Monzo is a small dog, he usually recognises people by their footwear. He starts out life with “the cruel man” who docks his tale, but soon he comes to...moreMonzo is a small dog, he usually recognises people by their footwear. He starts out life with “the cruel man” who docks his tale, but soon he comes to live with a new family where he starts to learn about life.
As you know if you’ve read this blog for any amount of time I’m a sucker for animal stories, especially dogs or horses. And when they are children’s books they usually make for quick reads, this is exactly that. It is a nice tale, with some nice illustrations. Although really I suppose it is a collection of stories, each being an adventure that Monzo experiences. There is learning from the neighbourly rabbit, who even speaks the cúpla focal as gaeilge((couple of words in Irish)) , as well as dealing with “bad dogs” who chase sheep and everything in between.
All in all, it is a lovely little story for any dog lovers out there, recommended for ages 7 to 9ish.(less)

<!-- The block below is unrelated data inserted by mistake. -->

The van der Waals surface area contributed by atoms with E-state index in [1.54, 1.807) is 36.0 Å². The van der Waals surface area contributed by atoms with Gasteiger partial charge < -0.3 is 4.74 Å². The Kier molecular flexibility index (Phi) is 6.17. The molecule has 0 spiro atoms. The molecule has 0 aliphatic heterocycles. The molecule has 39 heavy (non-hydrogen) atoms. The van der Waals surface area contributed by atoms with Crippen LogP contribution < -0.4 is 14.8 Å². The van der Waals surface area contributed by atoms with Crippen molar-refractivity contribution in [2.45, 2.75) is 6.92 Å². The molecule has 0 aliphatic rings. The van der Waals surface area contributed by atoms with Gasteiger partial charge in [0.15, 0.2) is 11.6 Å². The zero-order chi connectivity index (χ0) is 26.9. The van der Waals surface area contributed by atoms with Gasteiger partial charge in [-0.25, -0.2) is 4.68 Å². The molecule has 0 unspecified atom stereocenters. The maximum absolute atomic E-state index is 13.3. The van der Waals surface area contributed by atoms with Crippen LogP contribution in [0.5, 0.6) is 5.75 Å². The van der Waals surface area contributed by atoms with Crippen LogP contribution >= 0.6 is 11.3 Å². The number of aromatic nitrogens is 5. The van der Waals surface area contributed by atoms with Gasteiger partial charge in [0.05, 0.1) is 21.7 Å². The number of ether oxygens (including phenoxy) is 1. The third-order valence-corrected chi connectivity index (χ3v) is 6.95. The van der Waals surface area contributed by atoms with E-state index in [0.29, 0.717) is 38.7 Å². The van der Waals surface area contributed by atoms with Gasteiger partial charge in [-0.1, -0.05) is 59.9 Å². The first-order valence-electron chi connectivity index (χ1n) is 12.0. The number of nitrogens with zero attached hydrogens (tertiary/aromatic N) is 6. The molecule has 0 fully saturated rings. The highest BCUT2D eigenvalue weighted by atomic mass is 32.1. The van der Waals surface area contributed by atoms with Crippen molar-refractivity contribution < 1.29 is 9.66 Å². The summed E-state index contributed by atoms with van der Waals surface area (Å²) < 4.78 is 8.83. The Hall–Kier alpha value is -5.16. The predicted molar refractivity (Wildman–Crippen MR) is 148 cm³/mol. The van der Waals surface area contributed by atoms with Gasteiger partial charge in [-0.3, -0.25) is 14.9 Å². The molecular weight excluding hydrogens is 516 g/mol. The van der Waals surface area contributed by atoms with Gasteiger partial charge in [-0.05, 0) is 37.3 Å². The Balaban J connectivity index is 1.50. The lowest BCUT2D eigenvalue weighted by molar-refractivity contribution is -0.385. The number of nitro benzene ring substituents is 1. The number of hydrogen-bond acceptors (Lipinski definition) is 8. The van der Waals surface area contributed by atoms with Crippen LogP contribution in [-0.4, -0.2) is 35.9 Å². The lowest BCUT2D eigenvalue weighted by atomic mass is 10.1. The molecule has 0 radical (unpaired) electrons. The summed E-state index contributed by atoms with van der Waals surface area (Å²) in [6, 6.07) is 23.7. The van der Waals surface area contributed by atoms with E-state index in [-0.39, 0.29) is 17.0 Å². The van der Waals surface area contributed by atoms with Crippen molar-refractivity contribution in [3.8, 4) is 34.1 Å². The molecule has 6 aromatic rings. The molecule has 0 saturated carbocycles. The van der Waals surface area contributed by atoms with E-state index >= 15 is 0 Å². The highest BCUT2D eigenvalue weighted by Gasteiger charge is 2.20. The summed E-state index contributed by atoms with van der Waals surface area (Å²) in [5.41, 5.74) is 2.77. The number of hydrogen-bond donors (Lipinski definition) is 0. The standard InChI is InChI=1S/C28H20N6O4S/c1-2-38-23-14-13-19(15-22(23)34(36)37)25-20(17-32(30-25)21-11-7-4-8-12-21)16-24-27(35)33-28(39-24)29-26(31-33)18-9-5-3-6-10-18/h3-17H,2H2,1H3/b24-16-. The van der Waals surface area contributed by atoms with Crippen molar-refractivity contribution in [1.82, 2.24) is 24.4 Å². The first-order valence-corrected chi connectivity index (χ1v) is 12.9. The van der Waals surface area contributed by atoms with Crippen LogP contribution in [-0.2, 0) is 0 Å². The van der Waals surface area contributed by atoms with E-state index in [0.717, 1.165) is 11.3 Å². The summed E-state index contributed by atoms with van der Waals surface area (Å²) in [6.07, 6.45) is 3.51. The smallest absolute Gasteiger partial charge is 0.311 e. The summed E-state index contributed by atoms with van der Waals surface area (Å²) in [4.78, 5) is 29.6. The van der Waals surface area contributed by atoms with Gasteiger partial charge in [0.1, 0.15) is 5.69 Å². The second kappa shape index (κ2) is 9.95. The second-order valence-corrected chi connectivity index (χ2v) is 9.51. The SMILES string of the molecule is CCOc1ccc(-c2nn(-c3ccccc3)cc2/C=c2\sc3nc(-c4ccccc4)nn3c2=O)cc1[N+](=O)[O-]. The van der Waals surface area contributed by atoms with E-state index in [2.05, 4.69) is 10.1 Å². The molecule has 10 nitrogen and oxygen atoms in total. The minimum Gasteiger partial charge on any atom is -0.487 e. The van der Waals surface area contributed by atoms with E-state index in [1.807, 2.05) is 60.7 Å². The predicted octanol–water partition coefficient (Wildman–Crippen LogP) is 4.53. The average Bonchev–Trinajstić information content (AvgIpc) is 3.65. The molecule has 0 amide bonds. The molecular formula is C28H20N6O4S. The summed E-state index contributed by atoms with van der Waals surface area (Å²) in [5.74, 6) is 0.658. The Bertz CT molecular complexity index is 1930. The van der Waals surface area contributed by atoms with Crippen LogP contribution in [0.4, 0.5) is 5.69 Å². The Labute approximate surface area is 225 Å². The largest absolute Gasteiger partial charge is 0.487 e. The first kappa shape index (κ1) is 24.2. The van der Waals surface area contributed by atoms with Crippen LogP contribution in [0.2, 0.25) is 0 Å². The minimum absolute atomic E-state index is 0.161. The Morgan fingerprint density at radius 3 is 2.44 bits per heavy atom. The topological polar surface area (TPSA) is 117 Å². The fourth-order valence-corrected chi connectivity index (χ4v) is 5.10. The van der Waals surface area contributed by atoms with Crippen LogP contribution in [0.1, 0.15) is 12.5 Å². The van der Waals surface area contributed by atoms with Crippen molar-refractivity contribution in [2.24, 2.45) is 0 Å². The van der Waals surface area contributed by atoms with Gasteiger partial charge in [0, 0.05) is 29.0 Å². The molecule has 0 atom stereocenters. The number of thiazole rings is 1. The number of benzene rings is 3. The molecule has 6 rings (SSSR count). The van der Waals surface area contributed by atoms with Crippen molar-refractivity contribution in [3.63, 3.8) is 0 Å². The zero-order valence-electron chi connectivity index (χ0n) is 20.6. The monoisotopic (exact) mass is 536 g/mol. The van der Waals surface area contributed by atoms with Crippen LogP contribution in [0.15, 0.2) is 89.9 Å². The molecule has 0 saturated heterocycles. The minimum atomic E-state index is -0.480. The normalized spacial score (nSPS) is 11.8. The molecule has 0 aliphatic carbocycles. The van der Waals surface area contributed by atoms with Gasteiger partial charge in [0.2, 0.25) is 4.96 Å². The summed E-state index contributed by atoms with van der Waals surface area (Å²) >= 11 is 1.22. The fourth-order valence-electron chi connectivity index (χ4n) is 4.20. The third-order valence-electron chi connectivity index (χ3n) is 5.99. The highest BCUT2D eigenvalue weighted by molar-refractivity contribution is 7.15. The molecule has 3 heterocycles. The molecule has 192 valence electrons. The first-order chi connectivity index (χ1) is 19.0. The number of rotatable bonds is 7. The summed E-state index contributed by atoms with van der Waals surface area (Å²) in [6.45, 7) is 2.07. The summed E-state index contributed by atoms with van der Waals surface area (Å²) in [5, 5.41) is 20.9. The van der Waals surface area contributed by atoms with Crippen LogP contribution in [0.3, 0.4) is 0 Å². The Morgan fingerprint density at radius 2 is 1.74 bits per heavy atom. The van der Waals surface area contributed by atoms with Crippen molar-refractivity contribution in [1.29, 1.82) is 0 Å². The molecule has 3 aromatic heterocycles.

I had very low expectations of this book because of the cover, but it was sent for a magazine review so I started it. Really enjoyable well told story...moreI had very low expectations of this book because of the cover, but it was sent for a magazine review so I started it. Really enjoyable well told story with some great children's characters.(less)
Before I start reviewing this, I just want you to do one thing, read the title of this book. Railsea. Now imagine what that means.
If you have imagined...moreBefore I start reviewing this, I just want you to do one thing, read the title of this book. Railsea. Now imagine what that means.
If you have imagined a world covered in railtracks, with trains as ships then you have gotten a bit of an inkling about the world this book is set in. And if you happened to further imagine that burrowing animals might be a threat to these locomotives and so have placed giant moles and stoats and turtles are huge monstrous beasts, well, then well done you, because I certainly wouldn’t have imagined it before reading this book. I do love it though.
Sham ap Soorap is out on a moler’s ship. This is his first voyage on the Railsea, he is the doctor’s apprentice, although he isn’t entirely sure that this is what he wants to spend his life doing. The captain of his train, the Medes’ captain is a captain with a “philosophy” that is, an obsession. Many hunters have them. Her’s is the great white mole. And if you can see ever so slight echoes of Moby Dick, well, yeah, that is kindof obvious. And that isn’t the only literary influence on this book. There are pirates and salvagers, molers and warengines, excitement and orphans. All packed into the one book. It really is great fun.